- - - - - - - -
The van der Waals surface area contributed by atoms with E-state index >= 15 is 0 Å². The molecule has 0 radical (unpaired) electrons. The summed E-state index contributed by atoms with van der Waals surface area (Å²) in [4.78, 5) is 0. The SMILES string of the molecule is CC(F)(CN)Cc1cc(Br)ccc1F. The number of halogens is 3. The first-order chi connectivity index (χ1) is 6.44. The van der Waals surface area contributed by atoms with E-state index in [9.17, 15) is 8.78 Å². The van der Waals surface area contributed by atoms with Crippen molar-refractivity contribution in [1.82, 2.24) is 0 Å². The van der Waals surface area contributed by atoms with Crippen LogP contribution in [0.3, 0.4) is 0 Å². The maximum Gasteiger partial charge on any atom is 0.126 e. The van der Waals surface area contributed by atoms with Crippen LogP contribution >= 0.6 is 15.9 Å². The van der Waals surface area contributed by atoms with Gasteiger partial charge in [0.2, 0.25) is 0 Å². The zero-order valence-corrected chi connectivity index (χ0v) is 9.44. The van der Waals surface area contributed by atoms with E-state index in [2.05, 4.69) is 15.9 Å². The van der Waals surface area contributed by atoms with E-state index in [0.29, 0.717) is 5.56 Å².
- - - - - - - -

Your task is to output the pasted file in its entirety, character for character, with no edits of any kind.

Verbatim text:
The van der Waals surface area contributed by atoms with E-state index >= 15 is 0 Å². The molecule has 0 radical (unpaired) electrons. The summed E-state index contributed by atoms with van der Waals surface area (Å²) in [4.78, 5) is 0. The SMILES string of the molecule is CC(F)(CN)Cc1cc(Br)ccc1F. The number of halogens is 3. The first-order chi connectivity index (χ1) is 6.44. The van der Waals surface area contributed by atoms with E-state index in [9.17, 15) is 8.78 Å². The van der Waals surface area contributed by atoms with Crippen molar-refractivity contribution in [1.82, 2.24) is 0 Å². The van der Waals surface area contributed by atoms with Crippen LogP contribution in [0.3, 0.4) is 0 Å². The maximum Gasteiger partial charge on any atom is 0.126 e. The van der Waals surface area contributed by atoms with Crippen LogP contribution >= 0.6 is 15.9 Å². The van der Waals surface area contributed by atoms with Gasteiger partial charge in [0.2, 0.25) is 0 Å². The zero-order valence-corrected chi connectivity index (χ0v) is 9.44. The van der Waals surface area contributed by atoms with E-state index in [2.05, 4.69) is 15.9 Å². The van der Waals surface area contributed by atoms with E-state index in [0.29, 0.717) is 5.56 Å².